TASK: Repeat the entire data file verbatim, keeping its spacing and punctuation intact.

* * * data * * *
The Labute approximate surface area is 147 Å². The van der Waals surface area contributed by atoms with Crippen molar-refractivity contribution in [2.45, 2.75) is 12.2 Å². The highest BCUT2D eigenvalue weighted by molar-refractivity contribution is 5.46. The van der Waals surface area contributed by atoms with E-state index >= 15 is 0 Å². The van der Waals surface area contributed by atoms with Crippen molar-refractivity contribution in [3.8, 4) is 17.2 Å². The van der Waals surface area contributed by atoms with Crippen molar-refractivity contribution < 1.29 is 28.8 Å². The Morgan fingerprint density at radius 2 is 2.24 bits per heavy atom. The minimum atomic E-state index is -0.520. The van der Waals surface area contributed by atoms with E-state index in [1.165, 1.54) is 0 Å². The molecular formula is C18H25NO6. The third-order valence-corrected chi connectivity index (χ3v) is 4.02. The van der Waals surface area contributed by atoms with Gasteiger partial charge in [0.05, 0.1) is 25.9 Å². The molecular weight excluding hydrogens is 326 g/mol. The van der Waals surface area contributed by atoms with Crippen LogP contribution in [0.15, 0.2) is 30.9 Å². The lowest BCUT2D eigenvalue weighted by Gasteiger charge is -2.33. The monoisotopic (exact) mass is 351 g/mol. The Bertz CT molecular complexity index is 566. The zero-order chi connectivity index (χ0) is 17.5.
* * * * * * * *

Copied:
The Labute approximate surface area is 147 Å². The van der Waals surface area contributed by atoms with Crippen molar-refractivity contribution in [2.45, 2.75) is 12.2 Å². The highest BCUT2D eigenvalue weighted by molar-refractivity contribution is 5.46. The van der Waals surface area contributed by atoms with E-state index >= 15 is 0 Å². The van der Waals surface area contributed by atoms with Crippen molar-refractivity contribution in [3.8, 4) is 17.2 Å². The van der Waals surface area contributed by atoms with Crippen molar-refractivity contribution < 1.29 is 28.8 Å². The Morgan fingerprint density at radius 2 is 2.24 bits per heavy atom. The minimum atomic E-state index is -0.520. The van der Waals surface area contributed by atoms with E-state index in [1.165, 1.54) is 0 Å². The molecular formula is C18H25NO6. The third-order valence-corrected chi connectivity index (χ3v) is 4.02. The van der Waals surface area contributed by atoms with Gasteiger partial charge in [0.05, 0.1) is 25.9 Å². The molecular weight excluding hydrogens is 326 g/mol. The van der Waals surface area contributed by atoms with Crippen LogP contribution in [0.15, 0.2) is 30.9 Å². The lowest BCUT2D eigenvalue weighted by Gasteiger charge is -2.33. The monoisotopic (exact) mass is 351 g/mol. The Bertz CT molecular complexity index is 566. The zero-order chi connectivity index (χ0) is 17.5.